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Rallies in twin Saults protest plans for ferrochrome plant

Protesters not sold on Noront’s consultation process, new technology

Groups of environmentally concerned citizens gathered in the twin cities of Sault Ste. Marie – in Ontario, Canada and in Michigan, U.S. – on Nov. 23 for coordinated rallies to protest Noront Resources' planned ferrochrome production facility for Sault Ste. Marie, Ont.

“I know of people in Marquette, all over the state of Michigan, who are concerned about the building of this facility,” said James McCall, Sault Michigan resident, speaking to SooToday.

About 20 protesters gathered on the U.S. side at 1 p.m., intending to stay at that location until 6 p.m., the group including professional environmentalists and members of the Sault Tribe of Chippewa Indians.

“Today’s event is all about the U.S. side’s opposition to the building of the ferrochrome smelter. The probability of it being built is high at the moment. From my understanding of ferrochrome and the smelting process, it’s worse than asbestos and lead put together,” McCall said.

“It’s a major carcinogen. It’s bad. There shouldn’t be any processing plants on the St. Mary's River, bordering any water source on the Great Lakes.” 

“We’re people from all walks of life, coming together for this purpose. We’re going to be standing here to raise awareness, because I was surprised at the number of people (in Sault Michigan and area) who had no idea of what is being planned over there in Sault, Ont.,” said Tomantha Sylvester, a Sault Michigan resident and Sault Tribe member.

“People are free to ask us questions as they walk by. That’s what we’re here for, and to stand in solidarity with our friends in Sault, Ontario.”

“I think it’s very powerful (that people from the twin Saults are banding together to protest Noront’s plans),” Sylvester said.

“I think it goes to show we have strength in numbers, that there are people aware of it and don’t agree with what’s being planned. It’s harmful for our water sources. It’s been proven chromium contaminates everything it touches...we should be listening to the scientists and the doctors who say this is bad. I’m not perfect. I drive a car, I add to pollution, but this is on a different level.”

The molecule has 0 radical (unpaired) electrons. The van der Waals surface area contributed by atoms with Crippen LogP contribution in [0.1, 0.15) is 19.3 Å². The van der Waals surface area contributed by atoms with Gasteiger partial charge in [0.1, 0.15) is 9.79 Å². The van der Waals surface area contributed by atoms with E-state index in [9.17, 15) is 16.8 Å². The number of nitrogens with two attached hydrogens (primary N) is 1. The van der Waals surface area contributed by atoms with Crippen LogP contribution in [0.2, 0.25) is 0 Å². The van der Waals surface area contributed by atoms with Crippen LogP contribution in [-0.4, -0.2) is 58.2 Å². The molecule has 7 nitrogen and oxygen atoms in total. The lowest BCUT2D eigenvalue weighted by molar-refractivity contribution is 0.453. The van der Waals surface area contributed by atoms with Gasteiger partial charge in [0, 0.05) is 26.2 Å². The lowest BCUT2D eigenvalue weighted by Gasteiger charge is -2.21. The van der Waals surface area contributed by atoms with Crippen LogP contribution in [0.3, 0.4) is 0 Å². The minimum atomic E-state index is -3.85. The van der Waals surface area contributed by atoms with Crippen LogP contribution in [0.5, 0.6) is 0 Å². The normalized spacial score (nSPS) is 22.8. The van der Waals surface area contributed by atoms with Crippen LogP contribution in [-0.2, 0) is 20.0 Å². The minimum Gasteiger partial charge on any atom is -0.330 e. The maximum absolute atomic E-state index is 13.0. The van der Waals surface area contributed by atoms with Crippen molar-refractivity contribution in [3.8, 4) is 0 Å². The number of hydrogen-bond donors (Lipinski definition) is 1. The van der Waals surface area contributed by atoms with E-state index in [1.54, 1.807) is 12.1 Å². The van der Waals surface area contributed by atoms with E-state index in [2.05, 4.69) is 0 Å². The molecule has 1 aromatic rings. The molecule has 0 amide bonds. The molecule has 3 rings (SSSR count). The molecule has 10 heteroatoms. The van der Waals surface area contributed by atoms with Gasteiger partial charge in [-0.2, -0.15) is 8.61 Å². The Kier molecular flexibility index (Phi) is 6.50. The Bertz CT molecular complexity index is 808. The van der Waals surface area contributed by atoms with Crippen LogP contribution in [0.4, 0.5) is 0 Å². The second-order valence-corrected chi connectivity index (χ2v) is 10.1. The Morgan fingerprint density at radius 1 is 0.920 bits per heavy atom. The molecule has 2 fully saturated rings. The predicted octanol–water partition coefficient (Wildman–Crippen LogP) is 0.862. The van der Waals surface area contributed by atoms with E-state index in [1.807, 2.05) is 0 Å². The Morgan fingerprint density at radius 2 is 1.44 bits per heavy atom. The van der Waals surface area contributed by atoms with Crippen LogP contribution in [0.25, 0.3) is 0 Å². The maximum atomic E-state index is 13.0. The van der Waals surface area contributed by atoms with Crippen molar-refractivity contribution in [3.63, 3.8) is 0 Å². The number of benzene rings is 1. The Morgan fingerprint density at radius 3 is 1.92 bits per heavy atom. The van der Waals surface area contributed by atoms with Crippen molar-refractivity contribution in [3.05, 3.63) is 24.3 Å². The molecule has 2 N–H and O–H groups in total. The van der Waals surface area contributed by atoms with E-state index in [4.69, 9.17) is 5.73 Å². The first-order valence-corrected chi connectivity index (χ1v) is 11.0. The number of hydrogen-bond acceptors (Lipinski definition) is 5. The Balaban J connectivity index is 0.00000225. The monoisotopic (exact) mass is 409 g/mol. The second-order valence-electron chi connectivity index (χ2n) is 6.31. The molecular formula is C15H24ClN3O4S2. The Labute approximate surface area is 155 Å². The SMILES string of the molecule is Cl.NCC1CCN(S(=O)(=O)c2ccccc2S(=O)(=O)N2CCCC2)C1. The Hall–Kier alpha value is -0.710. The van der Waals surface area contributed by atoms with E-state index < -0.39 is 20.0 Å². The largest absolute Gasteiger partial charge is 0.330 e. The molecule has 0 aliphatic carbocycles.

Both Sylvester and McCall said they are skeptical of Noront’s consultation process.

In Sault, Ontario, a group of approximately 30 people gathered to protest on the waterfront boardwalk next to the Delta Hotel, intending to get their message across between 1 p.m. and 3 p.m.

“We’re concerned about the water, the air, the soil and the pollution that can come with this. They’re telling us there’s new technology, but it hasn’t been tried before and there are no guarantees with this kind of stuff and we’re very worried about it,” said Yvette Leonard.

“We’re not opposed to business, but we are opposed to business which is going to be detrimental to our health and our environment.”

“I don’t want the smelter here. We’re like guinea pigs (for Noront). That’s not acceptable. This is a beautiful area. We can bring other businesses here that don’t cause damage,” Leonard said.

As for the Sault, Michigan protest, Leonard said, “It shows it scares a lot of people. It’s international. They don’t want it, we don’t want it, so we’re standing in solidarity to oppose it.”

Noront Resources announced May 7 it had chosen Sault Ste. Marie, Ont., to be its site of choice for a ferrochrome production facility.

The facility, to be located near Algoma Steel in the city's west end, will process chrome ore from deposits Noront will be drawing from the Ring of Fire region to be converted into ferrochrome for the U.S. stainless steel market.

Noront estimates construction of the ferrochrome production facility will begin in 2025, and the plant will be up and running by 2028.

During construction, the project will employ up to 1,500 people, and once in operation, employ 300 to 500 people.

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